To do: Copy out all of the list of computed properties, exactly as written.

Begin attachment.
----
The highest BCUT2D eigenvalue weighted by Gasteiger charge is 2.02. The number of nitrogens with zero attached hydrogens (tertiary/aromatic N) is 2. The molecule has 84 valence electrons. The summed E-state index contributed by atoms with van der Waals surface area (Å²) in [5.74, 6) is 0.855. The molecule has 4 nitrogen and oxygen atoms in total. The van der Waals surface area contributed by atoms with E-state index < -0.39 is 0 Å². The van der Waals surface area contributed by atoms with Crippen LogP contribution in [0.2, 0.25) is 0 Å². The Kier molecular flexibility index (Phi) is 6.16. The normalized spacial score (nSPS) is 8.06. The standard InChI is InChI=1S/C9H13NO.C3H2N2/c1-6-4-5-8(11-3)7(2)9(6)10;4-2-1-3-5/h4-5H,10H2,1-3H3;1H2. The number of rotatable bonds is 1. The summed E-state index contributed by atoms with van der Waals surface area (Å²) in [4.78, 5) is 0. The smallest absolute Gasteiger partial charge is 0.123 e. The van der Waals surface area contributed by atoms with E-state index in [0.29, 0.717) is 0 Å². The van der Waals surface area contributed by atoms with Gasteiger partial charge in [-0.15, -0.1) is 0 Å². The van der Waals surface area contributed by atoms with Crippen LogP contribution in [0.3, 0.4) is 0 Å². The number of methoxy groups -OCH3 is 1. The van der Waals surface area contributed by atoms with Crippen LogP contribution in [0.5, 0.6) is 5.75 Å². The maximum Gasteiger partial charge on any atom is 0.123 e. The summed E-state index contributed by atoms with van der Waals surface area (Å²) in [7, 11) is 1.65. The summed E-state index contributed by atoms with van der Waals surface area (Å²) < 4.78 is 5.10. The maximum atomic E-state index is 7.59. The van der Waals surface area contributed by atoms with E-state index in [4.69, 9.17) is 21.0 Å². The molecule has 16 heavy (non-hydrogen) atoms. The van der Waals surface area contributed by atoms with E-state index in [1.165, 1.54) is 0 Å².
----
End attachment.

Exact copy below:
The highest BCUT2D eigenvalue weighted by Gasteiger charge is 2.02. The number of nitrogens with zero attached hydrogens (tertiary/aromatic N) is 2. The molecule has 84 valence electrons. The summed E-state index contributed by atoms with van der Waals surface area (Å²) in [5.74, 6) is 0.855. The molecule has 4 nitrogen and oxygen atoms in total. The van der Waals surface area contributed by atoms with E-state index < -0.39 is 0 Å². The van der Waals surface area contributed by atoms with Crippen LogP contribution in [0.2, 0.25) is 0 Å². The Kier molecular flexibility index (Phi) is 6.16. The normalized spacial score (nSPS) is 8.06. The standard InChI is InChI=1S/C9H13NO.C3H2N2/c1-6-4-5-8(11-3)7(2)9(6)10;4-2-1-3-5/h4-5H,10H2,1-3H3;1H2. The number of rotatable bonds is 1. The summed E-state index contributed by atoms with van der Waals surface area (Å²) in [4.78, 5) is 0. The smallest absolute Gasteiger partial charge is 0.123 e. The van der Waals surface area contributed by atoms with E-state index in [0.29, 0.717) is 0 Å². The van der Waals surface area contributed by atoms with Gasteiger partial charge in [-0.15, -0.1) is 0 Å². The van der Waals surface area contributed by atoms with Crippen LogP contribution in [0.3, 0.4) is 0 Å². The number of methoxy groups -OCH3 is 1. The van der Waals surface area contributed by atoms with Crippen LogP contribution in [0.5, 0.6) is 5.75 Å². The maximum Gasteiger partial charge on any atom is 0.123 e. The summed E-state index contributed by atoms with van der Waals surface area (Å²) in [7, 11) is 1.65. The summed E-state index contributed by atoms with van der Waals surface area (Å²) < 4.78 is 5.10. The maximum atomic E-state index is 7.59. The van der Waals surface area contributed by atoms with E-state index in [4.69, 9.17) is 21.0 Å². The molecule has 16 heavy (non-hydrogen) atoms. The van der Waals surface area contributed by atoms with E-state index in [1.165, 1.54) is 0 Å².